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150 Years Ago... the burning of Opelika

The Daily True Delta, New Orleans, La., November 2, 1860.
The Great Conflagration At Opelika, Ala.- Loss, Thirty Thousand Dollars.- On Tuesday we published a brief dispatch, stating that a disastrous fire had occurred at Opelika, destroying the entire business portion of the place. The Columbus (Ga.) Times furnishes the full particulars:
About nine o’clock Thursday night, October 25, fire was discovered in the roof of the grocery establishment of J. M. Perry, which resulted in the entire loss of the business portion of Opelika. The following are the losses sustained by different parties as near as we can gather from a reliable source:
J. M. Perry’s grocery, loss $3500; insurance $2800. Frank Laurence, drug store, loss $2500; no insurance. R. M. Green & Co., grocers, $3000; insurance $1200. A.C. McIntyre, grocers, loss $2500; insurance $2000. Calvert & Higgins, western produce warehouse, loss $3000; no insurance. Higgins & Calvert, dry goods, loss $15,000 to $20,000; insurance $9000. Dr. Smith, every cent he had was invested in the printing office of the Opelika Era, which is a total loss of three thousand dollars, and no insurance. B. Simms, carriage repository, everything saved; damaged $2000; no insurance. O. Brown & Co., house saved, goods damaged $1000; no insurance. W. G. Williams, house saved, goods damaged $8000; insurance. Mr. Williams owned one of the store houses burnt, loss $1000; insurance $750.
The fire undoubtedly was the work of some malignant fiend, as there had been no fire in the house for several days.
The greatest excitement prevails. A man was caught engaged in close conversation with a party of negroes. He was immediately arrested. He stated that he was from Columbus, and afterwards said he was from Auburn- he said he was employed by Louis Herman, in Columbus. He was locked up for the night, and will be examined Friday. Woe be unto him if found guilty.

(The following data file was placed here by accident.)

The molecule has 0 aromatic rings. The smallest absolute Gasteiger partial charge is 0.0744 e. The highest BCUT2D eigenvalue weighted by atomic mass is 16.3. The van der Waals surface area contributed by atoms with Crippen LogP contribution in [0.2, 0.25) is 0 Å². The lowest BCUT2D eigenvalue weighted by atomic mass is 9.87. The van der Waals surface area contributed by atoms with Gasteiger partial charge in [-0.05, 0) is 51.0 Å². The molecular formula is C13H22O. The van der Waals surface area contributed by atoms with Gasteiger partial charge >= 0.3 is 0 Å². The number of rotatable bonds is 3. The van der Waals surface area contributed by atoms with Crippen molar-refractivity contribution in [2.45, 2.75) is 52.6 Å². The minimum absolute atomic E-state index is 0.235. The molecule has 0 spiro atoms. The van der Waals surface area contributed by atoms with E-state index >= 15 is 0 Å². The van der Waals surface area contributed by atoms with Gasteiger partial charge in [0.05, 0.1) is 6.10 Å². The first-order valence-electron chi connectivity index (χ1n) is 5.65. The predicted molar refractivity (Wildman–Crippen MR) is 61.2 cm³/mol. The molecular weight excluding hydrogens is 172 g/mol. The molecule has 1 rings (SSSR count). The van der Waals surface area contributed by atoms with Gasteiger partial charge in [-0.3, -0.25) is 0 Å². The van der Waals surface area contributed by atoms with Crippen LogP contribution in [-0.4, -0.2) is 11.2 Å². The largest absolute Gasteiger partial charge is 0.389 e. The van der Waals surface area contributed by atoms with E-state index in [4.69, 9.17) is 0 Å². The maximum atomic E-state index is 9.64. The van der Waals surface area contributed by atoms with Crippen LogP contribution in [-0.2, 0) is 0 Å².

The Houses were saved by the untiring excertions of the men, and the bold and fearless manner in which the ladies assisted. They were as calm as could be expected on such an occasion, and a great deal of credit is due them. There are no engines in the place. With buckets and blankets they succeeded in quelling the devouring element. The saving of the house of Messrs. Brown & Co. was almost a miracle. The clothes of some of the men who protected it, were burnt on their backs.
November 4, 1860.
A Bad Man Punished.- The Montgomery Mail of Wednesday says:
A man by the name of Seawell, a John Brown emissary, was taken up by the citizens of Line Creek, in this county, a day or two since for tampering with slaves. A meeting of the citizens was held, and after a strict examination, the proof was overwhelming against him, and he was severely whipped and ordered off. He seemed to be well posted in all John Brown matters, and was endeavoring to incite the slaves to a servile insurrection, &c., telling them that they would all be free after the election; the Lincoln would be elected, &c. This villain, Seawell, is about fifty years of age, and of notoriously bad character.
November 6, 1860.
To Be Hung.- We take the following from the Montgomery Mail of Friday last, 2d inst.:
Another Emissary.- A man by the name of Palmer, a daguerrean artist, has been detected at Opelika, Ala., tampering with the slaves of John Smith, (T.) and others, between Opelika and Auburn. He gave several negroes bowie knives, and otherwise attempted to instill into their minds seditious acts. He was detected, pursued and apprehended, and the proof being positive, he is to be hung at Auburn to-day! Let him swing high and long. There are many others in the south that should be dealt with in a like manner. We learn this from undoubted authority, and can vouch for it veracity.